energies of your eight molecular orbitals. So I would have three
bonding molecular orbitals, which would be the
ones down here. So these three points
of intersection will give you the
relative energies. And so I have three
bonding molecular orbitals. And then up here
at the top, I also have three molecular orbitals. But these are my antibonding
molecular orbitals. Those are higher energy. And my two points
of intersection that are right on
the center line here, represent two non-bonding
molecular orbitals like that. So when I fill my
molecular orbitals, again it's analogous to
electron configurations. I have a total of
eight pi electrons that I need to worry about
for a planar cyclooctatetraene molecule. And so I can go ahead and start
to fill in my pi electrons like that. So that takes care of six
of them and I have two more. And since this is analogous
to electron configurations, I'm going to follow
Hund's rule and not pair up my electrons
in an orbital here. So that represents my
eight pi electrons. And since I have
unpaired electrons, I have two unpaired
electrons, that predicts a very
unstable molecule if it were to adopt a
planar confirmation. And if I think about in
terms of Huckel's rule, I know it doesn't
follow Huckel's rule. Huckel's rule is 4n plus
2, where n is an integer. And the two comes
from the fact that I have this orbital down here. And I do have 4n right here. But I don't have 4n, where n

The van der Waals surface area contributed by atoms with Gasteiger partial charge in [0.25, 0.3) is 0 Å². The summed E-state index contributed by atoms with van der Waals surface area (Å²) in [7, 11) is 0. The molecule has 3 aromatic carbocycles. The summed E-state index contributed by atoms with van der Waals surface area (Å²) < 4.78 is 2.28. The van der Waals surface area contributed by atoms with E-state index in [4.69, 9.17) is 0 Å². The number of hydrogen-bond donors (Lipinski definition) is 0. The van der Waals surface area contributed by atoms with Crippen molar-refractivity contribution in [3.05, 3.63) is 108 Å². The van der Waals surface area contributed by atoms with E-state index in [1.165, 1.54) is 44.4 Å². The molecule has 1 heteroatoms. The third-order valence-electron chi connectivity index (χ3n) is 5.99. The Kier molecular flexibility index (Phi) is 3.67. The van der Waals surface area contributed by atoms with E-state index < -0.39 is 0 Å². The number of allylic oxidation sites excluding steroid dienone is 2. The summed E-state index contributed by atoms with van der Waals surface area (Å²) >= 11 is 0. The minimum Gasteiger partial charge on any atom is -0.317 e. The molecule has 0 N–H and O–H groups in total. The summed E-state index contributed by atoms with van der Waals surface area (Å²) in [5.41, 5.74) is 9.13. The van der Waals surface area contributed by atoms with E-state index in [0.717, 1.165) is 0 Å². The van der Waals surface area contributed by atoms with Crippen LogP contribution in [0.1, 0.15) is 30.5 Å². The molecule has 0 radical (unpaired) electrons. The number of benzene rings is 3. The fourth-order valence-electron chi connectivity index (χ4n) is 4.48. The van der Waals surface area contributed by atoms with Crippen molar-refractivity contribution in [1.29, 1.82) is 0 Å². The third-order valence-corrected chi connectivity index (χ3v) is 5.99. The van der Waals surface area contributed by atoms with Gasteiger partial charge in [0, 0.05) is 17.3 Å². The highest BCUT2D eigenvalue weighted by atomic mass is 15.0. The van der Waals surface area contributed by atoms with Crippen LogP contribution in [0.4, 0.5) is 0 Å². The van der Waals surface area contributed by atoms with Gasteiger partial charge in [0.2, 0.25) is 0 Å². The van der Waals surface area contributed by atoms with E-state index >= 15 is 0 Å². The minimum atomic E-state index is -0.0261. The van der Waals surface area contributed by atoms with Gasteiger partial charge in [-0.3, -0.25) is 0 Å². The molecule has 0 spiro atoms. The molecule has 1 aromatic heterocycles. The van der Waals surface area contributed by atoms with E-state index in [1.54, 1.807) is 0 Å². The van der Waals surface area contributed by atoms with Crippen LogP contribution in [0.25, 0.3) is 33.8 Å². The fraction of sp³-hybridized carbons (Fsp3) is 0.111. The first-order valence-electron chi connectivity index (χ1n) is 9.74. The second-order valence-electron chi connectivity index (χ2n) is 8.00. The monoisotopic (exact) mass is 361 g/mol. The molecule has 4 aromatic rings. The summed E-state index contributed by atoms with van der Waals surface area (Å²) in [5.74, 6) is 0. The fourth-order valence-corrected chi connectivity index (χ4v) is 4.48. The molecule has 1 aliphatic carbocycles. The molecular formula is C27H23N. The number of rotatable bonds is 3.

is an integer for these two electrons up here. And so this is where
it breaks down. And so I have a total of
eight pi electrons, which does not follow Huckel's rule. And so because the number
of electrons is incorrect, this molecule is
definitely not going to adopt a planar confirmation. And so cyclooctatetraene
has a tub confirmation, and not planar. It is not aromatic. It is considered
to be non-aromatic because of the violation
of the first criteria. But it is possible to
react cyclooctatetraene. It's possible to oxidize it. And so let's see what
happens when we do that. So if we take cyclooctatetraene
and we oxidize it. So it's going to
lose some electrons. So I'm going to say that these
pi electrons are going to stay. And we're going to lose the
pi electrons on the left. So if I take away a bond
from these two carbons that used to have that
double bond there, they're going to be
positively charged. And so I could draw a
resonance structure for this. I could move these